Esther Brogden

Extract from:

Boars Hill, Oxford

by Mary Bright Rix

Published by Hall the Printer Ltd; Oxford 1943

The following extract refers to the 1890s. The 1881 census lists an *Esther Brogden at Henwood Cottages, a 39-year old widow with four of her seven children at home. The eldest at 14 was at work as a brickyard labourer. The three other children were aged 10, 7 and 2. Esther Brogden's occupation was "Tailoress" and she could be the "Mrs Brogden" referred to, except that she did not have a daughter named Lizzie. In 1891, however, the census shows Esther living with her brother Charles and his wife Elizabeth who had a daughter named Elizabeth. Further research from the 1891 census should give more information and perhaps clarify which Mrs Brogden is the subject of this extract.

*This Esther's youngest son Stephen is the grandfather of David Brogden. David lives in Cumnor to this day and provided the extract.

"Slop-work" derives from "slops" - originally, ready-made clothing and other furnishings supplied to seamen from the ship's stores. It became a term for ready-made, cheap or inferior garments generally, according to the Oxford English Dictionary.

"Fifty years ago, what was called "slop-work" or "the trousering" was an industry in the village. Wages were low and in order to earn a few shillings, women sewed corduroy trousers for an *Abingdon firm. All farm labourers wore cords because they were cheap and durable and kept out the weather. A pair of brown corduroys then cost four and sixpence; today they are the hallmark of the university man. The material was cut out, and the seams stitched, at the factory, but the finishings were done by hand. These were the linings, setting in of the pockets, facings of pockets, and buttons and buttonholes, and they were sewn by the village women who were in dire need of money with only 9 shillings and sixpence coming in a week, and a shilling off for "baccy" and a few coppers for club-money, for fear their man fell ill.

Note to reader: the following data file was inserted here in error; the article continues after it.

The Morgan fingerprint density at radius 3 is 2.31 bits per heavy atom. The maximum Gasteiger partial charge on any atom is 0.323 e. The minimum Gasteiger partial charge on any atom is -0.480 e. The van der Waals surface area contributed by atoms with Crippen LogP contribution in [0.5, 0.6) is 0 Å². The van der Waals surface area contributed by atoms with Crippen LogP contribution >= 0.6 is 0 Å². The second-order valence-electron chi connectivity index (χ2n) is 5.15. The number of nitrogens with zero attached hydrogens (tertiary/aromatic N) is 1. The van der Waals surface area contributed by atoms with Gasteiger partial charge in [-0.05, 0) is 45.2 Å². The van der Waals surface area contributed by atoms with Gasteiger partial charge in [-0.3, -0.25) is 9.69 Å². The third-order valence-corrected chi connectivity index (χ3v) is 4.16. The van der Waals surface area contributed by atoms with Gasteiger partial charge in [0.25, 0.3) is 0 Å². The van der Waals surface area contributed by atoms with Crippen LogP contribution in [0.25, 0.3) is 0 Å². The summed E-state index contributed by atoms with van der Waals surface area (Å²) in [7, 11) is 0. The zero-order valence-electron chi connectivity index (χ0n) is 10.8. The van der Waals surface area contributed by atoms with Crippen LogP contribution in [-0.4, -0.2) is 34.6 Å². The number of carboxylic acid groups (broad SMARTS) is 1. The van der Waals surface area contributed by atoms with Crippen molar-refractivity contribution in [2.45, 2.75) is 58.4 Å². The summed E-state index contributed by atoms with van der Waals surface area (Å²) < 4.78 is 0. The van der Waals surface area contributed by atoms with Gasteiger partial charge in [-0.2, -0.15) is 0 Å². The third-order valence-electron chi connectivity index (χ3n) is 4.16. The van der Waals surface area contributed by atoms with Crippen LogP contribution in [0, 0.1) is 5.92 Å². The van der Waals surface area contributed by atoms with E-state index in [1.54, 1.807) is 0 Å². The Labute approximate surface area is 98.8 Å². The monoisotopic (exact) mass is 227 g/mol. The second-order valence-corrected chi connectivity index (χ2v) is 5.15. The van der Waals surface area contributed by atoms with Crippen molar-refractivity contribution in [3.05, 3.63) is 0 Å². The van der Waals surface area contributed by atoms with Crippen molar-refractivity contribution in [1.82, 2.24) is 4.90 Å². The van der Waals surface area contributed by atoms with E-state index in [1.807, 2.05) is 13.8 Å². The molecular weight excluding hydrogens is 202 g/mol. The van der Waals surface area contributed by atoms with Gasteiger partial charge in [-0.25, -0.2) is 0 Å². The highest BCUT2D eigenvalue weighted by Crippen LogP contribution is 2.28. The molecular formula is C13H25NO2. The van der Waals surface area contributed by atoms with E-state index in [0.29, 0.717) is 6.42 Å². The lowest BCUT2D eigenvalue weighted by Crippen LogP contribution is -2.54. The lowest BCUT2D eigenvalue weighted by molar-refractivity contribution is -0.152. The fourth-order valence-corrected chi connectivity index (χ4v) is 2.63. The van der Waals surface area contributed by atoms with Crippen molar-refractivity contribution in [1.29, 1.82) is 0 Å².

"Every Friday, Mrs Trinder, the carrier, brought bundles of unfinished trousers from the factory and gave them out to the various cottage-women. I often drove with her and I can still remember the pungent smell of the corduroy which the children much disliked in their homes. The following Friday, the carrier would call for the finished trousers, and in the evening bring back more bundles.

"I have heard that Mrs Brogden of Henwood Cottages started to sew at nine in the morning as soon as the children had gone to school and the breakfast was cleared away. She worked till eleven and then prepared dinner and as soon as the meal was over she began again. With intervals for meals, she sewed till eleven at night.

"Her daughter, Lizzie, remembers when she was eight years old, between school times, threading the needles for her mother so she would not lose time. Watching her mother, she learned by the time she was nine to "fell the seams." Thus Mrs Brogden worked day after day at linings, pockets, facings and the fourteen buttons and the seven button holes. As she finished a pair she folded it and put it on a chair. By the time Mrs Trinder called on Friday morning, all the trousers had to be pressed. There were a variety of colours - black, dark brown, drab and white and the best quality were called muskin. For the cheapest quality, a woman was paid 2½ d a pair, for the white cord 3d a pair; for the muskin 4d a pair.

"Out of this she had to pay for thread and 1 shilling a week to the carrier. On arrival at the factory the trousers were examined and any bad work was returned. At the end of the week, the village woman had 2s 6d to show for all her work. "But we were happy," said Mrs Brogden to me, "as happy as they as goes to the pictures today."

"She preserved her happiness through the struggle and is one of the survivors, but many of the mothers in her generation died in middle life as a result of over-work and under-nourishment."

*In Abingdon in Camera, published by the Abingdon Area Archaeological & Historical Society (1979), a photograph of the interior of Clark's Clothing Factory in 1906 is annotated: "The factory was the largest employer in the area with some 2000 workers, including out-workers in the villages." Perhaps this was the factory that Esther Brogden worked for.

Trouser Factory